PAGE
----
Mao Ayuth, Filmmaker Who Survived the Khmer Rouge, Dies at 76

Mao Ayuth, one of the few Cambodian filmmakers who survived the Khmer Rouge era, when most of the artists and intellectuals were killed, and who then rose to become Secretary of State in the Ministry of Information, died on April 15 in the Cambodian capital of Phnom Penh. He was 76 years old.

Phos Sovann, a ministry spokesman, said the cause was complications from Covid-19.

Mr. Mao Ayuth, who was also a writer, poet, and screenwriter, began his film career in the 1960s and early 70s when the golden age of Cambodian cinema became known. Filmmaking flourished under the country’s then leader Prince Norodom Sihanouk, an avid filmmaker who made his own films.

Mr. Mao Ayuth’s first film was one of the last films to hit the silver screen before the fanatical communist Khmer Rouge came to power in 1975 and tried to eradicate all aspects of culture including education, art and religion.

The film “Beth Phnek Hek Troung” (“Close my eyes, open my heart”) was shot with a 16 mm camera, which had to be opened by hand between shots. Very popular at the time, it tells the story of a Cambodian businessman living in France who returns home after the death of his twin brother. Then he falls in love with his brother’s widow, who ultimately gives in to his progress.

Only one copy of the film was made, so that it had to be brought from theater to theater by messenger. The run only lasted a few weeks. The Khmer Rouge forces were approaching Phnom Penh – according to some reports, artillery could be heard in the theaters – and when the city fell on April 17, 1975, that single copy was lost.

In nearly four years when more than 1.7 million people were massacred, Mr. Mao Ayuth survived by hiding his background as an artist and posing as a wedding photographer instead.

He told his story in an interview in 2011 with Tilman Baumgärtel, journalist and professor of media theory at the Mainz University of Applied Sciences, who also taught for a time at the Royal University of Phnom Penh.

After a Vietnamese invasion ousted the Khmer Rouge from power in 1979, Mr. Mao Ayuth returned to his craft, but until then Phnom Penh was a ghost town. There were no cinemas and no funding for film equipment.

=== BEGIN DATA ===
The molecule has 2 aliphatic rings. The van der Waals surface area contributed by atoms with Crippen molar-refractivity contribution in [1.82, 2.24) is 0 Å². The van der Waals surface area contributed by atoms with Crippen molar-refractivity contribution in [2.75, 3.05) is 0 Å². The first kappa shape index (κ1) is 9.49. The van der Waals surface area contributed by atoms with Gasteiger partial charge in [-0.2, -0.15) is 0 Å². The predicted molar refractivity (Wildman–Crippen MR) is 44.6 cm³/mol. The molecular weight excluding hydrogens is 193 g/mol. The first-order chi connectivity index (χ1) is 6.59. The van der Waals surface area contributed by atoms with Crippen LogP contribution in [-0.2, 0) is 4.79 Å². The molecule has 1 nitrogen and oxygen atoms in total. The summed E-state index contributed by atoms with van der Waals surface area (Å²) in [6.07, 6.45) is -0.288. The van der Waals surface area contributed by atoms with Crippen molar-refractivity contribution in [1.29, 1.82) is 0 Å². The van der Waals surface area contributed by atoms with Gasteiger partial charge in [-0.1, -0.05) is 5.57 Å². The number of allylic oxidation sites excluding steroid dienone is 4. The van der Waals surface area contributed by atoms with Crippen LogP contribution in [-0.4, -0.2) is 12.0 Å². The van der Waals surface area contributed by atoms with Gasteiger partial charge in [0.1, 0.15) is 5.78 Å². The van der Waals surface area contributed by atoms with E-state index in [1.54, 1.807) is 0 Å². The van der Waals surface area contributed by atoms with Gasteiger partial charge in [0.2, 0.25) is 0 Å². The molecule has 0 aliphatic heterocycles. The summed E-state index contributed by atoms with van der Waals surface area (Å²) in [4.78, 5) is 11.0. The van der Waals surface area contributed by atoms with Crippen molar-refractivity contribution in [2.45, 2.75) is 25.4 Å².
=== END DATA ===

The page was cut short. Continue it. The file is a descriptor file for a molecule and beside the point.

It would be about another decade before his second film was shown in 1988. The film “Chet Chong Cham” (“I want to remember”), a story of survival in the past decades of civil war and ruin, is told in flashbacks within flashbacks. It also proved popular with people hungry to see scenes from their recent past.


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The Cambodian film industry then experienced perhaps the fastest growth and the fastest decline in the world. At its peak, the industry produced 167 films in 1990; In 1994 the number dropped to just 31.

One reason was competition from more conspicuous foreign films; Another was the advent of television in Cambodia. The main cause, however, was film piracy. Once a film was shown, it was pirated and taken home on discs. The lack of strict copyright laws continues to weaken Cambodian cinema.

Mao Ayuth’s most popular film, Ne Sat Kror Per (The Crocodile) from 2005, was loosely based on his childhood memories of crocodile hunters and told the story of a hunt for the mythical crocodile king.

He was born on July 8, 1944 in Kampong Cham Province in the central lowlands. His father, Men Thoeung, was a township official. His mother was Tai Sing.

After participating in a screenwriting program in the early 1960s, Mr. Mao Ayuth worked for Cambodia’s first television station. He started out as a production assistant and rose to become news director.

A decade later, he went to France on a grant from the national television and radio agency. While on vacation in the Swiss Alps, he produced recordings with his hand-cranked camera that became part of “Beth Phnek Hek Troung”. The winter scenes of mountains, ski lifts and tourists in fur hats were a thrill for Cambodians who had never seen snow before.

He is survived by his widow So Samony; four daughters, Mao Bophany, Mao Moni Na, Mao Moni Neath and Mao Moni Roath; and a son, Mao Makara.

Mr. Mao Ayuth was appointed State Secretary in the Ministry of Information in 1993. He was also president of the Association of Television Broadcasters in Cambodia.

He was recently selected by Prime Minister Hun Sen to create a series of films about the life of Mr. Hun Sen as a poor village boy who rose to become one of the longest-serving leaders in the world and has been in power for more than three decades.

Mr. Mao Ayuth was still working on the series when he died and considered it a special privilege.

“If it’s his honor, we’ll have to make an effort,” he told reporters in January. “It is a great honor that the top leader has trusted us. That is why we have to meet our obligations to fulfill his trust.”

Sun Narin reported from Phnom Penh, Cambodia.